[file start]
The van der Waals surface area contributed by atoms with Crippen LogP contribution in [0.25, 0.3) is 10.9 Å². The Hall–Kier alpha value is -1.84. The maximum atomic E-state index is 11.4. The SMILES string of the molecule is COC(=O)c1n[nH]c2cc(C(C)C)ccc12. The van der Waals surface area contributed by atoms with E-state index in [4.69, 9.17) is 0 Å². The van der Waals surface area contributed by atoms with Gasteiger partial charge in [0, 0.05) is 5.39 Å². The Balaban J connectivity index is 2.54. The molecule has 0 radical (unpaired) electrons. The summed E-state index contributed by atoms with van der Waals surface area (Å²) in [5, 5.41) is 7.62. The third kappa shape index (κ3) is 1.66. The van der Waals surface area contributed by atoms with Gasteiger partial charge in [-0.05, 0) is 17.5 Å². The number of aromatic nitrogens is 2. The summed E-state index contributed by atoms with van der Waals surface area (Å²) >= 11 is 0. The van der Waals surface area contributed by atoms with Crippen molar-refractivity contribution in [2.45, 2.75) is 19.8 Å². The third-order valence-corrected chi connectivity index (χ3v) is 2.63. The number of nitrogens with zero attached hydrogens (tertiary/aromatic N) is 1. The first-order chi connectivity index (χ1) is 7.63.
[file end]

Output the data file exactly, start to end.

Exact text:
The van der Waals surface area contributed by atoms with Crippen LogP contribution in [0.25, 0.3) is 10.9 Å². The Hall–Kier alpha value is -1.84. The maximum atomic E-state index is 11.4. The SMILES string of the molecule is COC(=O)c1n[nH]c2cc(C(C)C)ccc12. The van der Waals surface area contributed by atoms with E-state index in [4.69, 9.17) is 0 Å². The van der Waals surface area contributed by atoms with Gasteiger partial charge in [0, 0.05) is 5.39 Å². The Balaban J connectivity index is 2.54. The molecule has 0 radical (unpaired) electrons. The summed E-state index contributed by atoms with van der Waals surface area (Å²) in [5, 5.41) is 7.62. The third kappa shape index (κ3) is 1.66. The van der Waals surface area contributed by atoms with Gasteiger partial charge in [-0.05, 0) is 17.5 Å². The number of aromatic nitrogens is 2. The summed E-state index contributed by atoms with van der Waals surface area (Å²) >= 11 is 0. The van der Waals surface area contributed by atoms with Crippen molar-refractivity contribution in [2.45, 2.75) is 19.8 Å². The third-order valence-corrected chi connectivity index (χ3v) is 2.63. The number of nitrogens with zero attached hydrogens (tertiary/aromatic N) is 1. The first-order chi connectivity index (χ1) is 7.63.